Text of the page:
Rationale and Significance


Nurses worldwide need to know and appreciate her influence not only on undergraduate and graduate nursing, wartime nursing in the United States, but also international nursing. She was an expert organizer, administrator and charter member of the American Society of Superintendents of Training School (1893), forerunner of the National League of Nursing, Nurses’ Associated Alumnae of United States and Canada (1897), forerunner of the American Nurses Association, the International Council of Nurses (1899), and instrumental in the establishment of the Army Nurses Corps (1901) and the first postgraduate nursing program (at Teachers College, Columbia University in 1901).


A historical descriptive approach was used to analyze her accomplishments. The framework used to guide the interpretation of the data consisted of concepts of professional associations and training schools of nursing; themes such as nurses as workers, socioeconomic and political issues, and reform, and variables such as curriculum, hospitals and activities of nurses are threads to evaluate her contributions to nursing. Primary sources included minutes of meetings, reports of committees and speeches from archival sources such as the Adelaide Nutting Collections (Teachers College, Columbia University); Mugar Memorial Archives (Boston University); Sophie Palmer Library (American Journal of Nursing); the National Archives and National Library of Medicine. Secondary sources consisted of historical nursing books, and articles from nursing journals


She was awarded an honorary Masters of Arts by the Board of Governors of Columbia University and buried with full military honors at the National Cemetery in Arlington, Virginia. The French Government bestowed the Medal of Honor for Public Health during World War I for her contribution to nursing throughout the world.


Anna Caroline Maxwell nursing activities were crucial to the growth of professional nursing nationally and internationally.

Concurrent Session 6

Session 6a: Rural and Remote Nursing


Elissa Lane Miller

, CNM, FNP, PhD.

Former Assistant Professor,

School of Nursing and Health Professions

Arkansas State University

Jonesboro, Arkansas, USA

501 268 6371



In the first decades of the twentieth century, American public health and medical officials recognized the necessity of improving the health and welfare of women and children. While both medical and public health groups believed that solving the “midwife problem” was the key to improved maternal-child care, they differed as to how the solution to the problem should look. The American Medical Association believed that elimination of midwives and replacement by physicians was the best solution. Public health officials believed that improved training and supervision of existing midwives was more practical. This study looks at the impact of those attempted solutions on a rural Appalachian community.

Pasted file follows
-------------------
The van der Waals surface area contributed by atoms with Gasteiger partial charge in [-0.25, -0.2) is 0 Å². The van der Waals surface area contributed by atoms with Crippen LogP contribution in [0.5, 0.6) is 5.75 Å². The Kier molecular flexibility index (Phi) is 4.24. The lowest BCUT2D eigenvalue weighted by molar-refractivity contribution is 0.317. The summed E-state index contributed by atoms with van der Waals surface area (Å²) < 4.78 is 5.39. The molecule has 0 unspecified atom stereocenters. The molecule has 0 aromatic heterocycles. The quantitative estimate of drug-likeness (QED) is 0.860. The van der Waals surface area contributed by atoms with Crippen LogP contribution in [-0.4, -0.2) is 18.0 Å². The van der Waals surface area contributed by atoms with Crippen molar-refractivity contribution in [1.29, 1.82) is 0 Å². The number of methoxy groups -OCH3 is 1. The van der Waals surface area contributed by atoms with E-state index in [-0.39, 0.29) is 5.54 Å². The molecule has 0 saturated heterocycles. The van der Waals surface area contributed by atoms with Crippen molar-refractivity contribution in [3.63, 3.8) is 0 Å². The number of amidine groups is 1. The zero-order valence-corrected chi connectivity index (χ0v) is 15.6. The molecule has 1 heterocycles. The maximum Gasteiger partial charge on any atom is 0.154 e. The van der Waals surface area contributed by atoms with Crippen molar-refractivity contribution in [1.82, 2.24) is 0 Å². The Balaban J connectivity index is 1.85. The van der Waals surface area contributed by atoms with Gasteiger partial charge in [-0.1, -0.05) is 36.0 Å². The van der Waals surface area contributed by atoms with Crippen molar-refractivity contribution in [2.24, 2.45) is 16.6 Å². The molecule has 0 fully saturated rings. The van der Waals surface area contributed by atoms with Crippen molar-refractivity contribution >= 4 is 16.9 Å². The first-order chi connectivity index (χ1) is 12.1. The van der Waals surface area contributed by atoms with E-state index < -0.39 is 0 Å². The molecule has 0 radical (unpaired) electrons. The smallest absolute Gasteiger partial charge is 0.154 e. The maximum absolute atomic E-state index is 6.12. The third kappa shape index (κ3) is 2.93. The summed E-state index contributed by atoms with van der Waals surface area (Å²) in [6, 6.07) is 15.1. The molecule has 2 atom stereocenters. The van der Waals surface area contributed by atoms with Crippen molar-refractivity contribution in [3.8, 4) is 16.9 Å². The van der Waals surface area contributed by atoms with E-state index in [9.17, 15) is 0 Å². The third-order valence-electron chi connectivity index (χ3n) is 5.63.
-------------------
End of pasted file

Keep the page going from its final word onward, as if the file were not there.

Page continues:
In 1924, Mary Breckinridge founded the Frontier Nursing Service (FNS) in rural Kentucky to demonstrate the effect that professionally trained nurse midwives could have in reducing the maternal-child mortality rates. Most of the scholarship on FNS has focused on the role of the nurse midwives, their challenges, successes and failures. Very little attention has been paid to the native midwives they supplanted.


Despite Breckinridge’s own claims to the contrary, there was initially a significant resistance to the British-trained midwives that Breckinridge imported. The local lay midwives that FNS midwives replaced were well integrated into the social and kin networks that dominated Appalachian society and their elimination was neither easy nor swift.


Using various original and secondary sources, such as letters, birth logs, oral histories, census records, biographies and official FNS records, this paper focuses on the native lay midwives that FNS replaced. Questions addressed include the following: What meaning did the practice of midwifery have for those who practiced it? What role did midwifery play in the integration of local society? What were the economic consequences of supplanting lay midwives with professional ones? And finally, how did lay midwives and their patients adjust to the increasing dominance of outside influences represented by FNS?


: Breckinridge and the Frontier nurses effectively demonstrated the ability of professionally trained nurse midwives to improve the survival of mothers and babies, but it did so at a price. Despite its success, Breckinridge’s demonstration project was never repeated elsewhere. The resulting disruption of indigenous networks of caring created a reliance upon outsiders for provision of health care, a problem which persists more than eighty years later.


Professor Ingunn Elstad

, R.N., Mag.Art.

Department of Health and Care Sciences,

University of Tromsø,

Tromsø, Norway

+47 77660273 Ingunn.elstad@uit.no